Island Blog 166 – Grand Parenting

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When you look after grandchildren, you embark on a journey, much like the one Pi found himself in the middle of.  All of our routines are blown to pieces.  We are two who left the immediate knowledge of competent parenting behind us years ago.  We are exposed.  We are at the mercy of the ocean of it all.

Going to bed, for example.  When?  Oh, anytime…..

Well, anytime was 7pm because Granny was on her knees by then, even though my son warned me they would be up at dawn.

Now, the waking up process.  This morning, unlike most other mornings, I became engaged in a conversation about the fact that a triceratops is very similar to a rhino, at 6.31am.  A fight between the two would be interesting to watch……apparently, although from the folds of my pillow, the best I could manage was an ‘uhuh.’ I later discovered, having given in and dressed, that a woolly rhino, long extinct was the rhino in question.  I suggested a visit to the Ipad and Dinosaur One, whilst I did a bit of this and that.  In a very short (and noisy beep beep bang crash) time the pyjama-ed hunter managed to kill off at least two woolly rhinos, a fact that, when conveyed to his uncle who manages a game reserve in the Limpopo Valley, caused some consternation.  Even when I clarified that the ‘hunter’ had fired from a spaceship, and did that make it better, the consternation remained.

The day before, collecting the children from school, I filled my boot-back with more kit than I plan to take with me to Africa.  On unpacking, a wailing cry went up from one who maintained he could not, would not play with his lego because there wasn’t a person.

A person?  I queried, my heart already sinking.  Yes, he said, there’s no person, only animals.  I suggested making a person from animal parts and was treated to the death stare.  Slinking back to the kitchen, thoroughly chastened, I considered driving back along the alpine single track to get said person, then told myself the thought was nonsense.  The child should use his imagination, accept his grandparently confines.  The fact that he was bored by 8.17 am today did not sway me.  He had woken in the night yelling about light and dark, because, of course, I should have left the landing light on.  What a dreadful granny.  But, these kids came with no instructions at all, and there are so many required.  With my own around my feet all day, I knew the ropes, I’d laid them out, it was my lattice work, but now?

One eats bacon, one doesn’t.  One eats bread, one doesn’t.  One likes beans and the other doesn’t, or didn’t until he saw his sister tucking into a plateful, whence he conceded. One wants this mug, but so does the other one. No, they don’t like The Night Garden.

What I feel when left with my grandchildren, is both honoured and scared stiff.  Children are so very definite about what they don’t want and that seems to be a lot.  A walk…….no thanks.  Drawing…..no thanks.  But can we go home to download this new game?

No we cannot.

It made me reflect on how much we crave being liked, even by small-panted woolly rhino hunters in spaceships.  It defines us, if we are not very careful, and turns us into something less than we really are.  Saying No is never easy, although I remember saying it a lot to my kids, for all that it ever stopped anything happening.  If I run around after you often enough, for long enough, will you ever be satisfied?  There is a theory (possibly a fact) that any ‘addiction’ grows, it always grows, unless we realise it has taken hold and kick it.  The need to be liked by all is a silent one and often fits like a dream  for years cleverly disguised as Goodness.  Well it isn’t ‘goodness’ at all.  It’s an addiction.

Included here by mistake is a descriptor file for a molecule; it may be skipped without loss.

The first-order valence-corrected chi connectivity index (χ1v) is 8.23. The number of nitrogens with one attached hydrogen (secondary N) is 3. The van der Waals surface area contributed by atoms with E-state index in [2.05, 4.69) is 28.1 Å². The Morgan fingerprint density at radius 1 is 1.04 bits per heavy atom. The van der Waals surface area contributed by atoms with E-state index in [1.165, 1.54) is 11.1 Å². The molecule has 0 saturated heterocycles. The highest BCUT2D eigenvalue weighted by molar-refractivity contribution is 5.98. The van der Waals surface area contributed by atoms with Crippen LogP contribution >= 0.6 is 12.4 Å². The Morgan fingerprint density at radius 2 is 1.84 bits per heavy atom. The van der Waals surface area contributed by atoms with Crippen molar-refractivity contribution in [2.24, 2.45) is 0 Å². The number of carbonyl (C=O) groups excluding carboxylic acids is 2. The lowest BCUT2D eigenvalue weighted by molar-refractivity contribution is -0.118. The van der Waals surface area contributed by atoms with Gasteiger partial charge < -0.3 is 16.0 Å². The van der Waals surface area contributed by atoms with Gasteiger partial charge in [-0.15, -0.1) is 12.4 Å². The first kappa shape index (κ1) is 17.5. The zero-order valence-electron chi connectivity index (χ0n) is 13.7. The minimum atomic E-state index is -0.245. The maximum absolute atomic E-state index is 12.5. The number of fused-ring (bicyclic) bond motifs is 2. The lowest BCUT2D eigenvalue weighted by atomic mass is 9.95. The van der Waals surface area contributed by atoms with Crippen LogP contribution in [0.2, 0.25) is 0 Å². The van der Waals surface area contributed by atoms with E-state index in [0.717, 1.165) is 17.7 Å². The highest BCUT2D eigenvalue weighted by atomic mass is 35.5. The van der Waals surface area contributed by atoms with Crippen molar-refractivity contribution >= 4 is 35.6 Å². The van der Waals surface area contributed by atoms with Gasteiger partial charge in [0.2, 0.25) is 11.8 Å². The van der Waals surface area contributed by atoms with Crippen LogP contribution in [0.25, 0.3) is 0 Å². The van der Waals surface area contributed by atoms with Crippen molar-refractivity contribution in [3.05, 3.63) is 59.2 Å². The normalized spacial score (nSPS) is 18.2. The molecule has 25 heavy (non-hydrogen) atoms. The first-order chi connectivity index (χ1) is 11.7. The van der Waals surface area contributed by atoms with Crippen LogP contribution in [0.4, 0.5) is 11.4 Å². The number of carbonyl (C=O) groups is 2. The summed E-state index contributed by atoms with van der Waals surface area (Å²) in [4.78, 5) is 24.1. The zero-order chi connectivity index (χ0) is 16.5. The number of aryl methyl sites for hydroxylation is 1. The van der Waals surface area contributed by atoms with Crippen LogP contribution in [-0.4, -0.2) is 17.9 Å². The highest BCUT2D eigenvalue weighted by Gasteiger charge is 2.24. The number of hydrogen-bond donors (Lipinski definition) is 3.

I am able to be so very definite about this because it was my addiction.  Fitting in and working around and putting others first is wonderful in balance, but it so rarely is, and the residue it leaves in the heart is bitter because the other side to this over-giving is expectation.  I want something back.  I want you to love me as I love you, care as much as I do, give as much, sacrifice as much.  But you don’t.  Of course you don’t, and the fault is not yours, but mine.  I am not respecting my own self in our relationship, whether it be with parent, partner, child, sibling or grandchild.  If I don’t look after me, why on earth should you?

My grandchildren, all 6.5 of them are taught manners and graces, despite this culture of letting the children run the household.  The children know ‘NO’ and even if they don’t like it, they know its the end of that particular line.  However, I am Button Granny and over there is Popz and we are fair game, much like the woolly rhinos. It is up to us to make new patterns according to our rules.  Okay it won’t happen the first time, but with practice, I might find they like staying here, even without a lego person.

One thought on “Island Blog 166 – Grand Parenting

  1. Brilloant Judy! We have 9.5 grandbabies,only one is local,but we seem to see a fair bit of them which is lovely.The ones that are already her range from 3 to 16,the older ones now want to bring their friends too ! I identify with everything you say,we recently had a r yr old girlie to stay who knows exactly which buttons to press! Am i tired? Am i broke? Does my home still look much like it did when bringing up our own 4? Well,yes to all of those.These riches are beyond price however,and right now when my hubbie has been diagnosed with lung cancer,we are so glad of there wonderful wee people !!!!!!!

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